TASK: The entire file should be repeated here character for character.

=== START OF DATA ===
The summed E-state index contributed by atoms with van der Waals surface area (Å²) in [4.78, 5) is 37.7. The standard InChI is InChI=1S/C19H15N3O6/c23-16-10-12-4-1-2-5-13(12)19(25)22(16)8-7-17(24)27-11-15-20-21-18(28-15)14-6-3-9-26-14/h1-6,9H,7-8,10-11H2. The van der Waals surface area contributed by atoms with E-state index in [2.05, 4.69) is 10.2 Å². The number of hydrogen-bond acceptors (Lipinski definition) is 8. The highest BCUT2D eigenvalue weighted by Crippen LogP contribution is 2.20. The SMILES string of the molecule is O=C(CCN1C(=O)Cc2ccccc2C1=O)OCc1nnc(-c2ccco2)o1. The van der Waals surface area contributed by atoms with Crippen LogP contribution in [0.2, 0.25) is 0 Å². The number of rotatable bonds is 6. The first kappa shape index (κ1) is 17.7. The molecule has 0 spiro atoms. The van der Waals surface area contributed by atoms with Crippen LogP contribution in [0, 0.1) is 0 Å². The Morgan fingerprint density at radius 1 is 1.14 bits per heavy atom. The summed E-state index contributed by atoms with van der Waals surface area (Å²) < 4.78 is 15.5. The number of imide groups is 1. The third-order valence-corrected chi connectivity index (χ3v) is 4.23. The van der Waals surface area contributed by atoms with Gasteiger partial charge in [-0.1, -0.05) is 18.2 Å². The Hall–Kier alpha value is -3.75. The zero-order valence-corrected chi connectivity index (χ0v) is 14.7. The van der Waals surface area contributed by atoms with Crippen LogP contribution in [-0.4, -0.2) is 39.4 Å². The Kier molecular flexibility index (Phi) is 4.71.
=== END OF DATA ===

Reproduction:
The summed E-state index contributed by atoms with van der Waals surface area (Å²) in [4.78, 5) is 37.7. The standard InChI is InChI=1S/C19H15N3O6/c23-16-10-12-4-1-2-5-13(12)19(25)22(16)8-7-17(24)27-11-15-20-21-18(28-15)14-6-3-9-26-14/h1-6,9H,7-8,10-11H2. The van der Waals surface area contributed by atoms with E-state index in [2.05, 4.69) is 10.2 Å². The number of hydrogen-bond acceptors (Lipinski definition) is 8. The highest BCUT2D eigenvalue weighted by Crippen LogP contribution is 2.20. The SMILES string of the molecule is O=C(CCN1C(=O)Cc2ccccc2C1=O)OCc1nnc(-c2ccco2)o1. The van der Waals surface area contributed by atoms with Crippen LogP contribution in [0.2, 0.25) is 0 Å². The number of rotatable bonds is 6. The first kappa shape index (κ1) is 17.7. The molecule has 0 spiro atoms. The van der Waals surface area contributed by atoms with Crippen LogP contribution in [0, 0.1) is 0 Å². The Morgan fingerprint density at radius 1 is 1.14 bits per heavy atom. The summed E-state index contributed by atoms with van der Waals surface area (Å²) < 4.78 is 15.5. The number of imide groups is 1. The third-order valence-corrected chi connectivity index (χ3v) is 4.23. The van der Waals surface area contributed by atoms with Gasteiger partial charge in [-0.1, -0.05) is 18.2 Å². The Hall–Kier alpha value is -3.75. The zero-order valence-corrected chi connectivity index (χ0v) is 14.7. The van der Waals surface area contributed by atoms with Crippen LogP contribution in [-0.4, -0.2) is 39.4 Å². The Kier molecular flexibility index (Phi) is 4.71.